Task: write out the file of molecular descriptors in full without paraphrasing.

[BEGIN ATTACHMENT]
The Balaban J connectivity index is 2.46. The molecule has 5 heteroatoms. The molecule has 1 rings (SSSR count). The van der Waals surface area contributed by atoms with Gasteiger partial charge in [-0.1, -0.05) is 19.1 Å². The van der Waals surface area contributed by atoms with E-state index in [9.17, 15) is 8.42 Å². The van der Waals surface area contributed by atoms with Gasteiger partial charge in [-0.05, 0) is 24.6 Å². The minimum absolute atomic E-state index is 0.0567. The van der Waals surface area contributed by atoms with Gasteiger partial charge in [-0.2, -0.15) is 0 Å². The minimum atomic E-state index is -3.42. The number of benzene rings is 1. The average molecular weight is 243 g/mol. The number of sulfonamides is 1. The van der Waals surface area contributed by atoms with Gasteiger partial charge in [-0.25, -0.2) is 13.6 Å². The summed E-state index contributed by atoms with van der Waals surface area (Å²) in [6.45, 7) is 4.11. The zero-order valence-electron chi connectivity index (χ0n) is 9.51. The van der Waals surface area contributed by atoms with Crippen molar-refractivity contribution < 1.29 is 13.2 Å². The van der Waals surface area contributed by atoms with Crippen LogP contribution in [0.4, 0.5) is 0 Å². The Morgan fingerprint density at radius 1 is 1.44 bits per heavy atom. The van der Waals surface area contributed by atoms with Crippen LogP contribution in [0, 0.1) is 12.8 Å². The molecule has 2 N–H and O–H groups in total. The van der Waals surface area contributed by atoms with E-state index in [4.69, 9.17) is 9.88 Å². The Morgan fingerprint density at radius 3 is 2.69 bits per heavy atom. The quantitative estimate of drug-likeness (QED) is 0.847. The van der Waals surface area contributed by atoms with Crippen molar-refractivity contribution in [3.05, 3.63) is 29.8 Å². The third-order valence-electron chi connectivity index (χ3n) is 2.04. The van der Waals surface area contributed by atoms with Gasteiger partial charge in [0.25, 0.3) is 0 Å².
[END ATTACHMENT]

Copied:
The Balaban J connectivity index is 2.46. The molecule has 5 heteroatoms. The molecule has 1 rings (SSSR count). The van der Waals surface area contributed by atoms with Gasteiger partial charge in [-0.1, -0.05) is 19.1 Å². The van der Waals surface area contributed by atoms with E-state index in [9.17, 15) is 8.42 Å². The van der Waals surface area contributed by atoms with Gasteiger partial charge in [-0.05, 0) is 24.6 Å². The minimum absolute atomic E-state index is 0.0567. The van der Waals surface area contributed by atoms with Gasteiger partial charge in [-0.2, -0.15) is 0 Å². The minimum atomic E-state index is -3.42. The number of benzene rings is 1. The average molecular weight is 243 g/mol. The number of sulfonamides is 1. The van der Waals surface area contributed by atoms with Gasteiger partial charge in [-0.25, -0.2) is 13.6 Å². The summed E-state index contributed by atoms with van der Waals surface area (Å²) in [6.45, 7) is 4.11. The zero-order valence-electron chi connectivity index (χ0n) is 9.51. The van der Waals surface area contributed by atoms with Crippen molar-refractivity contribution < 1.29 is 13.2 Å². The van der Waals surface area contributed by atoms with Crippen LogP contribution in [0.4, 0.5) is 0 Å². The Morgan fingerprint density at radius 1 is 1.44 bits per heavy atom. The van der Waals surface area contributed by atoms with Crippen LogP contribution in [0, 0.1) is 12.8 Å². The molecule has 2 N–H and O–H groups in total. The van der Waals surface area contributed by atoms with E-state index in [4.69, 9.17) is 9.88 Å². The Morgan fingerprint density at radius 3 is 2.69 bits per heavy atom. The quantitative estimate of drug-likeness (QED) is 0.847. The van der Waals surface area contributed by atoms with Crippen molar-refractivity contribution in [3.05, 3.63) is 29.8 Å². The third-order valence-electron chi connectivity index (χ3n) is 2.04. The van der Waals surface area contributed by atoms with Gasteiger partial charge in [0.25, 0.3) is 0 Å².